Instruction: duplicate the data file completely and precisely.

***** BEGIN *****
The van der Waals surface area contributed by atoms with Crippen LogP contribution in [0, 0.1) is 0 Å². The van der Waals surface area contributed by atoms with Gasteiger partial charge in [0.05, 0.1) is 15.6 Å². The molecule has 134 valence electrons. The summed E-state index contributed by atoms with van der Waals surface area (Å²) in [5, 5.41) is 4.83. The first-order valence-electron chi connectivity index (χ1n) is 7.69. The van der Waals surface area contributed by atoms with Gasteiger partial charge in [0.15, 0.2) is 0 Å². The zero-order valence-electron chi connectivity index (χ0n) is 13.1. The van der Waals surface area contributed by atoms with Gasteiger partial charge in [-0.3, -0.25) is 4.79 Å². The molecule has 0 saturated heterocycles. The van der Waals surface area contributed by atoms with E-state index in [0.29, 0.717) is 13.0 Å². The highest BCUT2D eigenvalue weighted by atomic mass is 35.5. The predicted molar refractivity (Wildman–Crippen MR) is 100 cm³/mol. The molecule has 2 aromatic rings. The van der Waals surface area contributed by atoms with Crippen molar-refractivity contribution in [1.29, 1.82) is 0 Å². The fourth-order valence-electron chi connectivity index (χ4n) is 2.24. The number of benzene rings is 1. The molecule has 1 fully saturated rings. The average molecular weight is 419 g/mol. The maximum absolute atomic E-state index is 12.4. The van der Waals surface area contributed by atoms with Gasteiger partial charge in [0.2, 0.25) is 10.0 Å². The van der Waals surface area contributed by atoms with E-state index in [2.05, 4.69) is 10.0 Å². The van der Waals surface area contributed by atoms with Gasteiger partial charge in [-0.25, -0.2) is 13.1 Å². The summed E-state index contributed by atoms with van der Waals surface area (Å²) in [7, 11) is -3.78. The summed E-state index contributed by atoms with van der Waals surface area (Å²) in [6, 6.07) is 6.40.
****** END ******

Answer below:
The van der Waals surface area contributed by atoms with Crippen LogP contribution in [0, 0.1) is 0 Å². The van der Waals surface area contributed by atoms with Gasteiger partial charge in [0.05, 0.1) is 15.6 Å². The molecule has 134 valence electrons. The summed E-state index contributed by atoms with van der Waals surface area (Å²) in [5, 5.41) is 4.83. The first-order valence-electron chi connectivity index (χ1n) is 7.69. The van der Waals surface area contributed by atoms with Gasteiger partial charge in [0.15, 0.2) is 0 Å². The zero-order valence-electron chi connectivity index (χ0n) is 13.1. The van der Waals surface area contributed by atoms with Gasteiger partial charge in [-0.3, -0.25) is 4.79 Å². The molecule has 0 saturated heterocycles. The van der Waals surface area contributed by atoms with E-state index in [0.29, 0.717) is 13.0 Å². The highest BCUT2D eigenvalue weighted by atomic mass is 35.5. The predicted molar refractivity (Wildman–Crippen MR) is 100 cm³/mol. The molecule has 2 aromatic rings. The van der Waals surface area contributed by atoms with Crippen molar-refractivity contribution in [1.29, 1.82) is 0 Å². The fourth-order valence-electron chi connectivity index (χ4n) is 2.24. The number of benzene rings is 1. The molecule has 1 fully saturated rings. The average molecular weight is 419 g/mol. The maximum absolute atomic E-state index is 12.4. The van der Waals surface area contributed by atoms with Gasteiger partial charge in [0.2, 0.25) is 10.0 Å². The van der Waals surface area contributed by atoms with E-state index in [2.05, 4.69) is 10.0 Å². The van der Waals surface area contributed by atoms with Gasteiger partial charge in [-0.25, -0.2) is 13.1 Å². The summed E-state index contributed by atoms with van der Waals surface area (Å²) in [7, 11) is -3.78. The summed E-state index contributed by atoms with van der Waals surface area (Å²) in [6, 6.07) is 6.40.